NEGAUNEE - For many people, a diabetes diagnosis means living tied to a variety of medications.
However, a recently formed group is trying to raise awareness of the benefits a different type of diet can have when dealing with health problems.
U.P. Veg Resource was recently organized by LuAnne Crupi and her husband Kevin to provide information on vegetarian and vegan diets.
"Veg Resource is going to be encouraging people to make better choices," LuAnne Crupi said.
A group of about 40 people gathered recently in Negaunee Township to view a presentation of the film "Simply Raw: Reversing Diabetes in 30 Days," organized by the Veg Resource group.
The documentary follows six diabetics - both Type 1 and Type 2 - as they spend a month at the Tree of Life Center in Arizona. While at the center, the participants are placed on a 100 percent raw foods diet - no animal products, no sugar, no foods cooked above 118 degrees.
"It's incredible how fast it happens and toward the end how good they feel," Crupi said.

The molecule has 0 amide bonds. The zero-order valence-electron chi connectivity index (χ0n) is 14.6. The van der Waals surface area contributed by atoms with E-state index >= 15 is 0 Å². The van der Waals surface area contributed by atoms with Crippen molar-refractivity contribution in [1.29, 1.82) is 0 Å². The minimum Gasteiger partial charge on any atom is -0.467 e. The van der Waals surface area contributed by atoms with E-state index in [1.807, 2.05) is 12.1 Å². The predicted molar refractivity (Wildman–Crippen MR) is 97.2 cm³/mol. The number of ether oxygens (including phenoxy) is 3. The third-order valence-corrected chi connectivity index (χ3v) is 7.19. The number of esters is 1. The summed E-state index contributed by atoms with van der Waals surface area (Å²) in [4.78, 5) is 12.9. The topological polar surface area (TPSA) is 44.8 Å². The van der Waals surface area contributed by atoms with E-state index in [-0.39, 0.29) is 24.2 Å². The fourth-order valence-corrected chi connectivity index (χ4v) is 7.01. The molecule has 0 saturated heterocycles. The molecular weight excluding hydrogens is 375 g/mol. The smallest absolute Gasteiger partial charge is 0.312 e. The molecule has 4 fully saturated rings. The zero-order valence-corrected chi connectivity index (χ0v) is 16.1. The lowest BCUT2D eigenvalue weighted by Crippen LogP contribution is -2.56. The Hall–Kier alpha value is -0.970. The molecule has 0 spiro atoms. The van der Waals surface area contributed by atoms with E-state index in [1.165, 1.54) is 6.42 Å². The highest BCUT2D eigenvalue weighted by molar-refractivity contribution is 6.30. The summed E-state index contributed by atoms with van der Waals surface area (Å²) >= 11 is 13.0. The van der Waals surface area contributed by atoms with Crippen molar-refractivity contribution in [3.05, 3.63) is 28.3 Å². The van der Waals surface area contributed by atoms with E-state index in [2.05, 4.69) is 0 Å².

Within a week of starting the raw foods diet, all six of the participants were taken off their routine insulin injections and their blood sugar levels were down to the level of non-diabetics.
While switching to a completely raw diet might seem extreme, Crupi said she wanted to encourage people to take small steps toward eating better.
"Can you do one meal a day that is totally plant based?" she said. "Even if you're not ready to make the step to full vegetarian, these little steps can help a lot."
Crupi herself has been making the move toward a raw diet and her husband is following a vegan diet. Both have seen big results in their own lives and the lives of family members due to the change in diet.
"Both my parents are Type 2 diabetics. My mom finally decided to go vegan ... and she feels better," Crupi said.
While adjusting to a raw diet is a big of a challenge - the six participants in the film all experienced detox-like symptoms as their bodies adjusted to no preservatives and no processed food - sticking to the diet in a world where many do not follow it may be harder.
"The social aspects are the hardest," Crupi said. "It's become a lot more popular and you just have to make that choice."
With the Marquette Food Co-op and the various farmers markets in the area, Crupi said it is getting easier to find fresh produce to accommodate a raw or vegan diet. In addition, local libraries are beginning to stock vegan or raw "uncook" books.
Crupi said she plans to donate several recipe books to the Peter White Public Library in the next few weeks.
Those wishing to learn more about the "Simply Raw" film can check out www.rawfor30days.com.